What a truly intelligent little guy. By the weekend he was scooping his yellow ball in his two paws and tossing it in the air to catch it in his mouth. We stayed at Laura’s several nights and she patiently rubbed his tummy and his back for hours. He’s such a suck. She gave him all his favourite treats and with less clutter at dog level at her place he banged the cone less often.
Dr. Christina King had said what Dr. Douglas and Dr. Ford had, that the condition was progressive and that he might well lose his sight in his other eye. She gave me Cosopt, a dosalomide and timolol combination ophthalmic solution for his good eye, a drop twice a day. Thank’s to Martin’s wild salmon treats Gilbert doesn’t mind the twice a day imposition.
Ten days after the surgery, on Thursday I took Gilbert back to the Western Canada Veterinary Eye Specialists for his suture removal. Lori was as delightful as ever. Gilbert was surprisingly glad to follow her to the back despite that being where they’d taken out his poor little eye. Moments later he was back again with me, without the cone and his wound looking healed and splendid.
Dr. Christina King could have put a prosthesis in the eye . Having trained in surgery I expressed concern about the complication of any foreign body. She reassured me that they did really well but yes there was a slight risk. As well, she said, “ I mostly don’t recommend them for dogs like Gilbert whose hair normally covers his eyes. In less hairy dogs, the prosthesis really does look better but once Gilbert’s hair grows out I don’t think anyone know.”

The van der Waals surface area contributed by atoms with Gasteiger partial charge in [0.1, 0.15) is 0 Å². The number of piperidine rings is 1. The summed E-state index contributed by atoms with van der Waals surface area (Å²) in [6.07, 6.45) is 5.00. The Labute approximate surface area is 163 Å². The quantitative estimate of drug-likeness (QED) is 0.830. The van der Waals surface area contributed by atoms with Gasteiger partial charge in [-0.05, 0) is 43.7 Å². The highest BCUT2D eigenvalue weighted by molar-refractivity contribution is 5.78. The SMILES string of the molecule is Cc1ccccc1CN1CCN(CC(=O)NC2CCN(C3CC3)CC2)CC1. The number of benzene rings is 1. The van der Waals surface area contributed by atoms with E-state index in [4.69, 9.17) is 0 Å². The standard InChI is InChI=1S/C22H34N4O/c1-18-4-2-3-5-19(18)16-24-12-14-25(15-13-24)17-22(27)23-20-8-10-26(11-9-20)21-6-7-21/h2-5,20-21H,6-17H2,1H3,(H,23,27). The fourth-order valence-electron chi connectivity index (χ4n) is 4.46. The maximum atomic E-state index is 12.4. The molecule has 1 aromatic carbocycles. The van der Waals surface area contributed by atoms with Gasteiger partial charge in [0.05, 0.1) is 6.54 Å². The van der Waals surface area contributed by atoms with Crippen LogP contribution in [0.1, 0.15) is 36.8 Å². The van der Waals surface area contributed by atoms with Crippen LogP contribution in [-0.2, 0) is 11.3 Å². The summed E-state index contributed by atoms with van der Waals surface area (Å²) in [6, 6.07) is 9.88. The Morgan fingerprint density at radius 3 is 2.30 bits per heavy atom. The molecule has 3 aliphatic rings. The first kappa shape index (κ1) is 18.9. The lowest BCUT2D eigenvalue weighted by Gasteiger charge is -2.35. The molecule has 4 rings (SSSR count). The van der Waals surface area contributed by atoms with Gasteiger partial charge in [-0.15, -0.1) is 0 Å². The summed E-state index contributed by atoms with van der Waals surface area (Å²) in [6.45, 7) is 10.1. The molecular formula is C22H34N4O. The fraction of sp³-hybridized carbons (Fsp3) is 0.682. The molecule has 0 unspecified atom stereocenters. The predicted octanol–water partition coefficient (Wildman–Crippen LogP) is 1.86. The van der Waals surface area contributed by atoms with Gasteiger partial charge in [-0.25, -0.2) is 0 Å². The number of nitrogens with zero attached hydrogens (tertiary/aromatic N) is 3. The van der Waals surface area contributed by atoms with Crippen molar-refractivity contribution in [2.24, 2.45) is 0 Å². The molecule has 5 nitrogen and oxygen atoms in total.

As a sailor I’m now on the look out for a little black pirate patch for my side kick Gilbert
He’s happier now. His old playful exuberant self is back. Both Laura and I have noticed that his personality has changed with the surgery. “He’s his old happy go lucky self” Laura says.. We suspect that despite the drops he probably had chronic pain and was out of sorts. But now he’s really happy. He’s such a joyful little character.
“Gilbert’s now the one eye pirate companion of Sailor Bill”, a friend quipped. Dad called him Monkey Dog. Another friend says I should get Monty Python’s dead parrot for Gilbert to wear on his back.
In my low period, thinking of Gilbert going blind and feeling helpless, vulnerable and unloved by God, Laura sent me a picture of a blind old dog with a younger dog tied with a rope beside him. The caption to the pictures was ‘dogs have seeing eye dogs too’. If getting him a seeing eye dog is the worst the future holds, life is good.
We are so thankful to Dr. Christina King and Lori for their continued care of Gilbert.